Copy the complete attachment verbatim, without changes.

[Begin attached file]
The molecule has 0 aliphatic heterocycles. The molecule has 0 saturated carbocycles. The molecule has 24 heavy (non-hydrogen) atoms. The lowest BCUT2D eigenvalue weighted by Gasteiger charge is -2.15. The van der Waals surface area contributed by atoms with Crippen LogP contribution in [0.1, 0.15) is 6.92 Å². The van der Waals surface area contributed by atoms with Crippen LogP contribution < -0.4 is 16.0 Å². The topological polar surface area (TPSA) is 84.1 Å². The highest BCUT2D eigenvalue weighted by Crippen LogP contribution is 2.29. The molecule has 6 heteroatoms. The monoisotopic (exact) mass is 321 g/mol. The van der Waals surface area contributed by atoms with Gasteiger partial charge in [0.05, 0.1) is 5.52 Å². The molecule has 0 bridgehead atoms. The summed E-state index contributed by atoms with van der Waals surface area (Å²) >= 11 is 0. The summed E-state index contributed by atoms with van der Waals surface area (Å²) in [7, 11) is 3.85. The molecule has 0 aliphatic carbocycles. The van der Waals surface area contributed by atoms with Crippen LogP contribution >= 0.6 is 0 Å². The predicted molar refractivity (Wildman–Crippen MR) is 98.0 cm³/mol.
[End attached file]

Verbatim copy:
The molecule has 0 aliphatic heterocycles. The molecule has 0 saturated carbocycles. The molecule has 24 heavy (non-hydrogen) atoms. The lowest BCUT2D eigenvalue weighted by Gasteiger charge is -2.15. The van der Waals surface area contributed by atoms with Crippen LogP contribution in [0.1, 0.15) is 6.92 Å². The van der Waals surface area contributed by atoms with Crippen LogP contribution < -0.4 is 16.0 Å². The topological polar surface area (TPSA) is 84.1 Å². The highest BCUT2D eigenvalue weighted by Crippen LogP contribution is 2.29. The molecule has 6 heteroatoms. The monoisotopic (exact) mass is 321 g/mol. The van der Waals surface area contributed by atoms with Gasteiger partial charge in [0.05, 0.1) is 5.52 Å². The molecule has 0 bridgehead atoms. The summed E-state index contributed by atoms with van der Waals surface area (Å²) >= 11 is 0. The summed E-state index contributed by atoms with van der Waals surface area (Å²) in [7, 11) is 3.85. The molecule has 0 aliphatic carbocycles. The van der Waals surface area contributed by atoms with Crippen LogP contribution >= 0.6 is 0 Å². The predicted molar refractivity (Wildman–Crippen MR) is 98.0 cm³/mol.